Eco Notepad

Debt structure and rising interest rates: focus on European companies

Published on 29 March 2024
Authors : Maxime Gueuder, Sébastien Ray

Post n° 350.  The rise in interest rates in the euro area is increasing the cost of the stock of corporate debt, but at different rates across countries. This blog post examines corporate debt structures in euro area countries between 2021 and 2023, and confirms that average costs rise less quickly in euro area countries where debt is contracted at a fixed rate and a long maturity, as is the case in France.

Image Chart 1: Structure of the debt of non-financial corporations by country, before the rise in interest rates Thématique Debt Rates and prices Catégorie Eco Notepad
Source: ECB (AnaCredit, CSDB), authors’ calculations.

The cost of debt servicing: a component of corporate interest rate risk

Rising interest rates mean higher financing costs for economic agents. This post looks at changes in the financing costs of European non-financial corporations (hereafter "companies"), i.e. the interest they pay on the loans they have taken out and the debt securities they have issued. Using detailed databases for these debt instruments, we can carry out a comprehensive analysis of changes in interest expenses. However, the latter only reflect the negative impact of a rise in interest rates on companies: high interest rates also have a positive impact, as they increase the interest income they receive, particularly on their available cash. 

The interest expenses incurred by companies are calculated by multiplying the total amount of debt in euro by the average interest rate. This article looks at changes in the average interest rate, which should be fairly uniform within a currency area.

Unlike the interest rate on new loans, which reacts directly to changes in the interest rate environment, the average rate on the stock of debt changes in a complex way, combining two effects: a direct effect for variable-rate loans and a gradual effect for fixed-rate loans. The interest on a variable-rate loan is periodically adjusted in line with the benchmark current interest rate, so it immediately reflects any rate rises. Conversely, loans taken out at a fixed rate before the increase remain cheaper until they mature, but as these loans are repaid and new loans are taken out at higher rates, the average rate paid on the total debt gradually increases. The effects of this substitution mechanism depend on the rate at which fixed-rate loans are repaid.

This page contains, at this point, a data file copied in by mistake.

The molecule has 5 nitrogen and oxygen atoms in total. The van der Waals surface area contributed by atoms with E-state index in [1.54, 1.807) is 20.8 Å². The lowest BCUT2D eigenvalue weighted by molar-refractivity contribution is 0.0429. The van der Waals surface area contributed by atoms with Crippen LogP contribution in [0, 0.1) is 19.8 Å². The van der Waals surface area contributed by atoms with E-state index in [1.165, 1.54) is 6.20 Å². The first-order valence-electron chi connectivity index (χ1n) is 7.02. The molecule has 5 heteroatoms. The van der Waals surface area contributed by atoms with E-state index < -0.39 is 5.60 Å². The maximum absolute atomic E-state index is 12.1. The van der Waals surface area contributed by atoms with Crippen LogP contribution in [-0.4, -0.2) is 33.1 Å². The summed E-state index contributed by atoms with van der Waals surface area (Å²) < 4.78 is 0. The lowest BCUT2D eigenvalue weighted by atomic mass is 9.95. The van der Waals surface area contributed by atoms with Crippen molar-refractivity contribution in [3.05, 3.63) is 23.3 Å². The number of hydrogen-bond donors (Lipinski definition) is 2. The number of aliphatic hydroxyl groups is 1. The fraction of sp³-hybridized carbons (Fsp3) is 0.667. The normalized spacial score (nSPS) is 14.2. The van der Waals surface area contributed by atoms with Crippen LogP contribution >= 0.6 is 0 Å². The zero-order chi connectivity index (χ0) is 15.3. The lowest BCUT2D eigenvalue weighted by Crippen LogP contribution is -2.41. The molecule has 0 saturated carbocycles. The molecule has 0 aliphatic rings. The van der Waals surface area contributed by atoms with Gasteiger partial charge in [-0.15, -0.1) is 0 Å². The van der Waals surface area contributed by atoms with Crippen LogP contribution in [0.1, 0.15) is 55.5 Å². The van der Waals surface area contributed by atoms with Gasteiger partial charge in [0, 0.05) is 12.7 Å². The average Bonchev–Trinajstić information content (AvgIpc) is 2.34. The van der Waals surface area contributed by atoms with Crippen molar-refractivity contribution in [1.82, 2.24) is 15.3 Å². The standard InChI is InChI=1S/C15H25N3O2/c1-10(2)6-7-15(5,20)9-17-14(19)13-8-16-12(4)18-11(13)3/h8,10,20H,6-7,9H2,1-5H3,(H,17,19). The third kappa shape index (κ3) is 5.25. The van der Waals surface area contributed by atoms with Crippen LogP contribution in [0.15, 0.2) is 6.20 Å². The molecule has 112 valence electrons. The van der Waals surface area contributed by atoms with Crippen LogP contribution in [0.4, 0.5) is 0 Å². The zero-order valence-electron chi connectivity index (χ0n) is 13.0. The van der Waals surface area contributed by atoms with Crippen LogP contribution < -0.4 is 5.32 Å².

Thus, the proportion of variable rate debt and the repayment schedule for fixed-rate loans shape the changes in the total cost of debt when interest rates fluctuate. To understand the impact on companies' costs of the rise in interest rates that began in the euro area in 2022, we therefore need to look at their debt structure when this rise started.

Detailed databases only cover part of corporate debt

The Eurosystem has detailed databases which provide precise monthly information on each bank loan taken out and each debt security issued by companies, and in particular their rate type (fixed or variable), maturity and repayment schedule.

These databases cover only part of companies' interest-bearing liabilities, which can be monitored using the sectoral data in the national accounts. These accounts provide details of liabilities in the broad sense: debt securities, loans - including inter-company loans - and trade debts. For the study of corporate interest rate risk, we can limit the scope to consolidated securities and loans, i.e. excluding loans between non-financial corporations of the same country; however, even with this limited scope, the coverage of the detailed bases is only partial, see Chart 2. The reasons for these differences are discussed in a box in the Banque de France Bulletin (December 2022) on the debt structure of companies. In particular, the detailed databases only collect data on loans granted by banks in the euro area. So, while 50% of the amounts recognised in the national accounts are recorded in the detailed data for the euro area, this share varies from 71% in the case of Austria to just 11% in the case of Ireland. The share that is not covered is excluded from the scope of this article, due to a lack of data regarding the applicable rates.

Image Chart 2: Outstanding debt of non-financial corporations (total loans and debt securities): national accounts and detailed databases Thématique Debt Rates and prices Catégorie Eco Notepad
Source: ECB (QSA, BSI, AnaCredit and CSDB databases), Authors’ calculations.
Note: Amounts at 30 June 2023. The national accounts aggregates used here are F3 (debt securities) and F4 consolidated (all loans, whether granted by banks or other entities, excluding loans granted between non-financial corporations in the same country). The coverage rate of these outstandings by the detailed databases is 50% for the euro area as a whole.